Description and evaluation of a Newton-based electronic appetite rating system for temporal tracking of appetite in human subjects

Stubbs, R. James, Hughes, Darren A., Johnstone, Alexandra M., Rowley, Edel, Ferris, Steven, Marinos, Elia, Stratton, Rebecca, King, Neil A., & Blundell, John E. (2001) Description and evaluation of a Newton-based electronic appetite rating system for temporal tracking of appetite in human subjects. Physiology &Behaviour, 72(4), pp. 615-619.

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This study assessed the reliability and validity of a palm-top-based electronic appetite rating system (EARS) in relation to the traditional paper and pen method. Twenty healthy subjects [10 male (M) and 10 female (F)] — mean age M=31 years (S.D.=8), F=27 years (S.D.=5); mean BMI M=24 (S.D.=2), F=21 (S.D.=5) — participated in a 4-day protocol. Measurements were made on days 1 and 4. Subjects were given paper and an EARS to log hourly subjective motivation to eat during waking hours. Food intake and meal times were fixed. Subjects were given a maintenance diet (comprising 40% fat, 47% carbohydrate and 13% protein by energy) calculated at 1.6×Resting Metabolic Rate (RMR), as three isoenergetic meals. Bland and Altman's test for bias between two measurement techniques found significant differences between EARS and paper and pen for two of eight responses (hunger and fullness). Regression analysis confirmed that there were no day, sex or order effects between ratings obtained using either technique. For 15 subjects, there was no significant difference between results, with a linear relationship between the two methods that explained most of the variance (r2 ranged from 62.6 to 98.6). The slope for all subjects was less than 1, which was partly explained by a tendency for bias at the extreme end of results on the EARS technique. These data suggest that the EARS is a useful and reliable technique for real-time data collection in appetite research but that it should not be used interchangeably with paper and pen techniques.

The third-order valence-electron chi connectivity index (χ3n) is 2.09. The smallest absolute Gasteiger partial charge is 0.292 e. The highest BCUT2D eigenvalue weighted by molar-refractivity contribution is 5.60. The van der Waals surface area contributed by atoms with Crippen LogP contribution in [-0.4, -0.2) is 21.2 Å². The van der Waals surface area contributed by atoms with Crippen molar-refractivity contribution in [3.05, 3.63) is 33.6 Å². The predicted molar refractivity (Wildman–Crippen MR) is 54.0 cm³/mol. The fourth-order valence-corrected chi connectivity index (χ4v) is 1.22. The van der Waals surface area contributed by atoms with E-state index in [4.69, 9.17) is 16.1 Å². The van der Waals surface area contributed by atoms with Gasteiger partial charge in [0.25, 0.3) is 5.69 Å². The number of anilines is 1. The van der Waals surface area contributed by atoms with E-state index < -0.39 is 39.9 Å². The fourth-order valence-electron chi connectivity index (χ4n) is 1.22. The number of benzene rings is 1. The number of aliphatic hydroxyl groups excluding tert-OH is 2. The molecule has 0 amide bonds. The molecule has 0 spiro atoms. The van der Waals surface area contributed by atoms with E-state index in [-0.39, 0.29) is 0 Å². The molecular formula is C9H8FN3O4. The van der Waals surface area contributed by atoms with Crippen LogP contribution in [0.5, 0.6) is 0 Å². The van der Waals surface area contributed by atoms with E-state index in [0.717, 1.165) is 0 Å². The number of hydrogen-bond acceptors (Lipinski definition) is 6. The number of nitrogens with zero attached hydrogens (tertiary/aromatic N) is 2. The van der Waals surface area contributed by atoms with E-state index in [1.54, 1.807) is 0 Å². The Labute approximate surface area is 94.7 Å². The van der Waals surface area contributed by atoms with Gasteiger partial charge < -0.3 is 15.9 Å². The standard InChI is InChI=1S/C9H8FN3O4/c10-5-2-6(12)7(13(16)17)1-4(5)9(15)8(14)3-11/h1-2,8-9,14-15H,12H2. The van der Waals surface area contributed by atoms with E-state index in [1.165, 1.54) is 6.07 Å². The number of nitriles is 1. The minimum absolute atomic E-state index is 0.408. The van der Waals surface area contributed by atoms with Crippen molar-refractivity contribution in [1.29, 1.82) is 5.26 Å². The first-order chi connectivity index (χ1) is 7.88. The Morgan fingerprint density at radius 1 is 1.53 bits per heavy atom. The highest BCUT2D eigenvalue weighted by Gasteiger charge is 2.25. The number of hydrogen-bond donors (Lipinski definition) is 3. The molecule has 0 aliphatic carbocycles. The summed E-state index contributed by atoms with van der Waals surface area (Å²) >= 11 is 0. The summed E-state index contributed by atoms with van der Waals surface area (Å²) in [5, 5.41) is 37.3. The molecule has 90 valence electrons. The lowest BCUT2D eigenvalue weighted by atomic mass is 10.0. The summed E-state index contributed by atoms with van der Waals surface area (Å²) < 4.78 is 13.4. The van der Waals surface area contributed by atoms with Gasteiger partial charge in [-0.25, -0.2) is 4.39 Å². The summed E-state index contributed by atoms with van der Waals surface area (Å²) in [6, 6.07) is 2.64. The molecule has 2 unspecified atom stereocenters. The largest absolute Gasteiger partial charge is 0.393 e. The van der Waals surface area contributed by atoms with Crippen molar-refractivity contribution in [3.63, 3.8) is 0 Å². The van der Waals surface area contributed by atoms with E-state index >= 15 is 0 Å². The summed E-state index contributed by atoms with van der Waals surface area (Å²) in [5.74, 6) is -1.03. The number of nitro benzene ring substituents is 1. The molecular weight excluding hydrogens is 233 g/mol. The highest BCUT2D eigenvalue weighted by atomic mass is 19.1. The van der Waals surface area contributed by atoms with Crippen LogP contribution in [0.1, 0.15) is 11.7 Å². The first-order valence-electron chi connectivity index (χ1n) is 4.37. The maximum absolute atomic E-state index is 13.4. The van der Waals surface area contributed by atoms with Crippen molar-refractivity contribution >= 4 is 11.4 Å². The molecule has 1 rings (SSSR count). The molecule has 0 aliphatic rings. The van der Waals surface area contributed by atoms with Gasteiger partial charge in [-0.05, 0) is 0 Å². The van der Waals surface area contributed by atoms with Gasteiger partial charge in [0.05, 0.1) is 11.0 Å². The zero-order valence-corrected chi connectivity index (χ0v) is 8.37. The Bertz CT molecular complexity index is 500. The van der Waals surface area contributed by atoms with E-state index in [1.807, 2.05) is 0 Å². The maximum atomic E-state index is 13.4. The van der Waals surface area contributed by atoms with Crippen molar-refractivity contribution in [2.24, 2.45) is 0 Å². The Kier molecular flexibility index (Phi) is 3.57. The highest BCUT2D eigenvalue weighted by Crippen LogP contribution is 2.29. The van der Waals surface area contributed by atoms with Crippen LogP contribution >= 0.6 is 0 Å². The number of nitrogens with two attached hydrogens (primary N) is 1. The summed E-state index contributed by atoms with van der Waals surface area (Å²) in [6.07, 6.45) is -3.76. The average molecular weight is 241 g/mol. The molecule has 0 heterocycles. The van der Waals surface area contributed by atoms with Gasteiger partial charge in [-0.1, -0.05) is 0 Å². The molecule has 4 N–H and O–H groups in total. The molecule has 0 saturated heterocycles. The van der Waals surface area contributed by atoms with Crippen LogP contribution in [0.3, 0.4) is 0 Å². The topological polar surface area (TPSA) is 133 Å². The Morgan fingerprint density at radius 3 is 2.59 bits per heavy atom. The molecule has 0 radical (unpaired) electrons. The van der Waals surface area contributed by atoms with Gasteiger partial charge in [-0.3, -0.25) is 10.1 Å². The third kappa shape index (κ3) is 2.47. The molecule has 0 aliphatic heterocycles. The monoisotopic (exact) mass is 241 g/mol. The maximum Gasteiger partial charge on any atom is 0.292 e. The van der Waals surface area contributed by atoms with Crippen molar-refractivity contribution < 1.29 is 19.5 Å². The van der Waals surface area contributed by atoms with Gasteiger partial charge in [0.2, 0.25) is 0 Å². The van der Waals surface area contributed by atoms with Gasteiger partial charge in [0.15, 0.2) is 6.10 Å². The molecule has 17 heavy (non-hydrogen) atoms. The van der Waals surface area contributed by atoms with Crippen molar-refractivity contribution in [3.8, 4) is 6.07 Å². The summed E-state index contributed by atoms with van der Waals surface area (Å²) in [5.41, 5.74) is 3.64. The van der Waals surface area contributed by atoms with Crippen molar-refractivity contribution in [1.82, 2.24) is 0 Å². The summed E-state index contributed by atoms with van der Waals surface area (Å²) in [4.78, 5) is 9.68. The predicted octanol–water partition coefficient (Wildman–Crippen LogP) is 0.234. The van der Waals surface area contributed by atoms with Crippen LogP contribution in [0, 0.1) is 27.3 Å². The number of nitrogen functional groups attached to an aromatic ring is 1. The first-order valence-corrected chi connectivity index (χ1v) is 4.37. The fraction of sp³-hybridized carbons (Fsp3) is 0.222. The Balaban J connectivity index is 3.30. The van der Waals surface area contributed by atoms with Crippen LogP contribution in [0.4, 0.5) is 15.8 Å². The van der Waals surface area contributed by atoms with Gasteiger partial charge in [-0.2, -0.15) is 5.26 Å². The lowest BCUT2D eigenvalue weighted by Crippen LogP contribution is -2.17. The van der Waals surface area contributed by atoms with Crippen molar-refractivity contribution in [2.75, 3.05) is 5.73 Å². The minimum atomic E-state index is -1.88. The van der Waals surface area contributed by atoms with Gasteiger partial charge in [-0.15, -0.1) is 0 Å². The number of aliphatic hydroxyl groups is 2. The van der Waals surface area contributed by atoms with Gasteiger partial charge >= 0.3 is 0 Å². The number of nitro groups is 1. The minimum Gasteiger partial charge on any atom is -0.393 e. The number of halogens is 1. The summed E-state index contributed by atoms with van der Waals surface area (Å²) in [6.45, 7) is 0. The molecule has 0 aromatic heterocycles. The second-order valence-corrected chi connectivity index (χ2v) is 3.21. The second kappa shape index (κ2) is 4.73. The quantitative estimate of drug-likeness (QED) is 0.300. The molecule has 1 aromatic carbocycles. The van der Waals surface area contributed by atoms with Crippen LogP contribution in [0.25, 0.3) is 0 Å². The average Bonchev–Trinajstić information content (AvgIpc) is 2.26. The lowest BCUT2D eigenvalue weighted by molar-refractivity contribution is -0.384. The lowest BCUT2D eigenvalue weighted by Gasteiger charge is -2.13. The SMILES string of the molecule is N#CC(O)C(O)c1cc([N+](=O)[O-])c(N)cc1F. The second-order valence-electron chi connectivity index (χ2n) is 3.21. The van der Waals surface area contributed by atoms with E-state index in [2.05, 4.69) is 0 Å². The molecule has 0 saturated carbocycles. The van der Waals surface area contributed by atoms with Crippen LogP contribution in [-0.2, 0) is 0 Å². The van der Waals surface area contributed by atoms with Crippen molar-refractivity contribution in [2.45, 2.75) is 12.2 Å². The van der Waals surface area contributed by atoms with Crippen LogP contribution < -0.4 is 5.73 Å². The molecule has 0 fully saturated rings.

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ID Code: 34339
Item Type: Journal Article
Refereed: Yes
Keywords: Newton-based electronic appetite system, appetite
DOI: 10.1016/S0031-9384(00)00440-6
ISSN: 0031-9384
Subjects: Australian and New Zealand Standard Research Classification > MEDICAL AND HEALTH SCIENCES (110000) > HUMAN MOVEMENT AND SPORTS SCIENCE (110600)
Divisions: Current > QUT Faculties and Divisions > Faculty of Health
Current > Schools > School of Exercise & Nutrition Sciences
Deposited On: 03 Sep 2010 01:43
Last Modified: 10 Aug 2011 17:40

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